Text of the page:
Monday, November 29, 2010

People Centered: A Reflection on The Human Resource Frame in Education

One of the more consistent themes I found while  doing the literature review for my research into the leadership orientations of independent school heads was the frequency of use of the human resource frame by educational leaders and teachers.  For those who are unfamiliar with “framing”, I am referring to the concepts put forth by Bolman and Deal (2003) addressing the way leaders interpret situations and make decisions. 

Bolman and Deal (2003) describe 4 frames (structural, human resource, political, and symbolic) from which leaders use to organize and evaluate the numerous pieces of input regarding a situation.  The frames these leaders use will determine the decisions they make.  Theory is, therefore, the more frames a leader can employ to evaluate a situation, the more likely the leader is to make a good decision.  If multiple frames are used, leaders are then “re-framing” in order to determine possible courses of action that would not be clear unless multiple frames are used.  Of course this is a very simplified explanation of Bolman and Deal’s (2003) framework.

Turning back to the human resource frame, there are a few basic assumptions upon which it is understood:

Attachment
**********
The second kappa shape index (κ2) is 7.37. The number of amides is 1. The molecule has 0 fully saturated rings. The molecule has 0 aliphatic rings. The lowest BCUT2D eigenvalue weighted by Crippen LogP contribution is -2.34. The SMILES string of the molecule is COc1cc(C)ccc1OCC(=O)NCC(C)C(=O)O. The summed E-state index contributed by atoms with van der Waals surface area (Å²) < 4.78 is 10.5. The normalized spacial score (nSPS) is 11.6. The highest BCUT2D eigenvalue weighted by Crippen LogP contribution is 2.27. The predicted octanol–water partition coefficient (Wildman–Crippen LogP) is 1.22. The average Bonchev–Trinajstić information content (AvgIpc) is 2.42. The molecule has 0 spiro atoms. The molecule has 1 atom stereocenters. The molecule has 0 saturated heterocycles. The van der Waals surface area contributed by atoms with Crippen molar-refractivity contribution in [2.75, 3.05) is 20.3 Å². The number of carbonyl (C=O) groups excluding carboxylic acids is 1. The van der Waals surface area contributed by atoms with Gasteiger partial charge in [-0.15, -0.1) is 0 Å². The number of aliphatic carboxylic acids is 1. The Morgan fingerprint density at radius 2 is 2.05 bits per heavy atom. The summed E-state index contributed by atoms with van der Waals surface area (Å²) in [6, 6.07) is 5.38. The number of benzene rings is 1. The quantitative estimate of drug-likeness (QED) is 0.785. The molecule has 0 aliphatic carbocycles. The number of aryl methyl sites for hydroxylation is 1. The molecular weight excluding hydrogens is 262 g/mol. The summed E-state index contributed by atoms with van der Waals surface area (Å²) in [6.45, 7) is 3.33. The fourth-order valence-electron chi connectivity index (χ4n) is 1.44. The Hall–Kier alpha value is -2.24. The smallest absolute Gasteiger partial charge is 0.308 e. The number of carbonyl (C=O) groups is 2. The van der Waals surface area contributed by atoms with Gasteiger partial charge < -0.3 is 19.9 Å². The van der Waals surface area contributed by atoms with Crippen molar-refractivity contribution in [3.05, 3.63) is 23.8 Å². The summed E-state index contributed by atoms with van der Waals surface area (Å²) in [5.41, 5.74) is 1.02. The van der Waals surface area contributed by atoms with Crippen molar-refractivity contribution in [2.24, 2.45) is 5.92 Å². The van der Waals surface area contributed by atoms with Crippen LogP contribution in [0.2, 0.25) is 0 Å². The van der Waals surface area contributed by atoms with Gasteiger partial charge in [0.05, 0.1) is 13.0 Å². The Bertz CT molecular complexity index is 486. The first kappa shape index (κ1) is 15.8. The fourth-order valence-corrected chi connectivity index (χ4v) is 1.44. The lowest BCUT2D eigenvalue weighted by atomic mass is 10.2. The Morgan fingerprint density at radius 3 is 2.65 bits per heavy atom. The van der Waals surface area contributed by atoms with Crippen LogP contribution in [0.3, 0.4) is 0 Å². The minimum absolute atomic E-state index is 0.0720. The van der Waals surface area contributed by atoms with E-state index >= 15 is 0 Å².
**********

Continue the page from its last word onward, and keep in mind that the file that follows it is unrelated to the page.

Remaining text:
• Organizations exist to serve human needs rather than the reverse.
  • People and organizations need each other.  Organizations need ideas, energy, and talent; people need careers, salaries, and opportunities.
  • When the fit between individual and system is poor, one or both suffer.  Individuals are exploited or exploit the organization – or both become victims.
  • A good fit benefits both.  Individuals find meaningful and satisfying work, and organizations get the talent and energy they need to succeed (Bolman and Deal, 2003, p. 115).

In essence, “the human resource frame emphasizes an understanding of people, with their strengths and foibles, reason and emotion, desires and fears” (Bolman and Deal, 2003, p. 18).

Does this frame seem to fit your school?  Your leadership team?  You as a teacher?

Also, as a consistently identified frame for educational leaders, are there any elements inherent with this frame that appears to support the emphasis on 21st century skills and/or the continued integration of technology in the classroom as a tool for building 21st century skills?


Bolman, L. G., & Deal, T. E. (2003). Reframing organizations: Artistry, choice, and leadership. (3rd ed). San Francisco: Jossey-Bass.

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